The fraudsters are pulling ahead in the eternal battle between businesses and the bad guys, especially in the U.K.
To that end, Vocalink, a Mastercard company, released its third annual Business Fraud Report, which found that as much as 73 percent of the U.K. businesses it surveyed think the payment fraudsters are “ahead of the industry.” Additionally, 22 percent of respondents said someone has attempted to commit payments fraud against their businesses. A full 37 percent said they have either been a victim of payments fraud or know a firm that has been.
As reported last year, £1.2 billion (nearly $1.572 million USD) was lost through fraud, per statistics from UK Finance. The Vocalink data showed that, of the companies that were victimized, one in 10 thought about closing up shop.
Though the impact of these fraud efforts have been far-reaching, internal processes leave much to be desired. The study found that only 32 percent of U.K. firms have put tighter standards in place to deal with payments fraud, and as much as 17 percent said they do not have any processes in place at all.
The Vocalink findings come against a broader backdrop, where the International Monetary Fund (IMF) has estimated that stanching corruption would mean that $1 trillion in annual tax revenues could be garnered across the globe.
“Less corruption means lower revenue leakage and less waste in expenditures, and higher quality of public education and infrastructure,” the report found.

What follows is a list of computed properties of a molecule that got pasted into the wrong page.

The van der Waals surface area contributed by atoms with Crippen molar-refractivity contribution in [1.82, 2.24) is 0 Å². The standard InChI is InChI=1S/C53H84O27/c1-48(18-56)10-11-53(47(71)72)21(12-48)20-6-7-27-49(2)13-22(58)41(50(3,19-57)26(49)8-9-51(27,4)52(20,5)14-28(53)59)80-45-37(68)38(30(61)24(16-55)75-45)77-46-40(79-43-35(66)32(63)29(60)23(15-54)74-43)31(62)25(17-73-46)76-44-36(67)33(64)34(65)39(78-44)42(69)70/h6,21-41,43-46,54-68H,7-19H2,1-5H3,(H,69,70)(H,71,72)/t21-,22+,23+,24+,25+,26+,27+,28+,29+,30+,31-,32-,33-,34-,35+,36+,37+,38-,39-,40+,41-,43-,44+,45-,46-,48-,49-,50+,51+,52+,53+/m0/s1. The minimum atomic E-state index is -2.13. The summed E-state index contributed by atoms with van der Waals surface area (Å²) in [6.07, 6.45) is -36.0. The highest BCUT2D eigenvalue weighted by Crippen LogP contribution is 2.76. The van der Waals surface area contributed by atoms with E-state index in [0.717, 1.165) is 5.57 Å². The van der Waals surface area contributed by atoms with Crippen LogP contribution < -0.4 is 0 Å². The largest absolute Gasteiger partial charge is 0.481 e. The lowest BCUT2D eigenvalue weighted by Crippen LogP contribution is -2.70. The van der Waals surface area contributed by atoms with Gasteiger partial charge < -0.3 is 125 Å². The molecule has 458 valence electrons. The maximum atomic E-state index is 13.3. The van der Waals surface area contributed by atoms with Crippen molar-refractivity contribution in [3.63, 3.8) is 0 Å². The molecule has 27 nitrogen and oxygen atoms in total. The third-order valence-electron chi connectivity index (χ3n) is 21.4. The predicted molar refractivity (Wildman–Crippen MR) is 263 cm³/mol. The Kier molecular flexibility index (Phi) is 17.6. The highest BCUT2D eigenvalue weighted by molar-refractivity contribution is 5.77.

In terms of other reports, SAS found that procurement fraud is rampant in the U.K., and these firms lag behind those in other countries that have comparably better systems in place to detect and combat fraudsters. In some cases, employees and suppliers collude to defraud firms during the procurement bidding processes. The survey found that 24 percent of businesses have been victims of such collusion, while 31 percent of businesses surveyed were exposed to contract bid rigging and 43 percent to duplicate invoices.
Hertz Hurt By Accounting Scams
Separately, Hertz has demanded a clawback of as much as $70 million from a number of former senior executives in an accounting scandal that took place a half-decade ago.
In a scheme that used accounting fraud to inflate earnings, where investigations and restatements cost the company $200 million, Hertz filed the suit late last month after former CEO Mark Frissora, former CFO Elyse Douglas and former General Counsel J. Jeffrey Zimmerman refused to return compensation that had been tied to those inflated financial results. As reported by Accounting Today, Hertz’s corporate policy allows the company to seek clawback compensation where employee misconduct or negligence has led to a restatement.
Separately, in Washington state, KEPR News reported on a business scam that targets small businesses in the state. The scam is one where fraudsters trick credit card readers to approve transactions for cards that have not been linked to accounts — or that have been linked to accounts with no money.
The in-person purchases are done at the terminal, with fraudsters posing as customers and saying they must enter a card PIN, which helps them bypass the chip reader. The transaction is completed and, thus, the small business becomes liable for the card transaction.